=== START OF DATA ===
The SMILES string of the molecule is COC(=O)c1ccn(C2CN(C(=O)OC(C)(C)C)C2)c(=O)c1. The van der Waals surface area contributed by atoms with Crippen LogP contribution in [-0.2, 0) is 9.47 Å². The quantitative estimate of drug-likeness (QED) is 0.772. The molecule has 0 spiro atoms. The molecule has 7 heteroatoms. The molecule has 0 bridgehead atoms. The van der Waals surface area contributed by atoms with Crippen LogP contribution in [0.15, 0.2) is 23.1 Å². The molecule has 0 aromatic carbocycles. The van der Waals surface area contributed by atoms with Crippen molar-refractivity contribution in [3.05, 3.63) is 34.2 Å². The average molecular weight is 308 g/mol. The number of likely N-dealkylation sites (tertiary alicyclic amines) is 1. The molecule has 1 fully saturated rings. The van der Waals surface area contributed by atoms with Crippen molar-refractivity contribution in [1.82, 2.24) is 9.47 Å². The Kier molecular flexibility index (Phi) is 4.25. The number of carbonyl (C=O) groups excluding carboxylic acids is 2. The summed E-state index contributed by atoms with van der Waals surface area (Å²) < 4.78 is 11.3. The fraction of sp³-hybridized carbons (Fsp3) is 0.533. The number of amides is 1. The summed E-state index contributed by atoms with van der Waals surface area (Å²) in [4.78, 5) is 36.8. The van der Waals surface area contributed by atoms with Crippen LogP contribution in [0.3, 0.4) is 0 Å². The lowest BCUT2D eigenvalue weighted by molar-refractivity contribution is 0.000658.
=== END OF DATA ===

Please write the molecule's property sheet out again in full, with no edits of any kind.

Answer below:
The SMILES string of the molecule is COC(=O)c1ccn(C2CN(C(=O)OC(C)(C)C)C2)c(=O)c1. The van der Waals surface area contributed by atoms with Crippen LogP contribution in [-0.2, 0) is 9.47 Å². The quantitative estimate of drug-likeness (QED) is 0.772. The molecule has 0 spiro atoms. The molecule has 7 heteroatoms. The molecule has 0 bridgehead atoms. The van der Waals surface area contributed by atoms with Crippen LogP contribution in [0.15, 0.2) is 23.1 Å². The molecule has 0 aromatic carbocycles. The van der Waals surface area contributed by atoms with Crippen molar-refractivity contribution in [3.05, 3.63) is 34.2 Å². The average molecular weight is 308 g/mol. The number of likely N-dealkylation sites (tertiary alicyclic amines) is 1. The molecule has 1 fully saturated rings. The van der Waals surface area contributed by atoms with Crippen molar-refractivity contribution in [1.82, 2.24) is 9.47 Å². The Kier molecular flexibility index (Phi) is 4.25. The number of carbonyl (C=O) groups excluding carboxylic acids is 2. The summed E-state index contributed by atoms with van der Waals surface area (Å²) < 4.78 is 11.3. The fraction of sp³-hybridized carbons (Fsp3) is 0.533. The number of amides is 1. The summed E-state index contributed by atoms with van der Waals surface area (Å²) in [4.78, 5) is 36.8. The van der Waals surface area contributed by atoms with Crippen LogP contribution in [0.3, 0.4) is 0 Å². The lowest BCUT2D eigenvalue weighted by molar-refractivity contribution is 0.000658.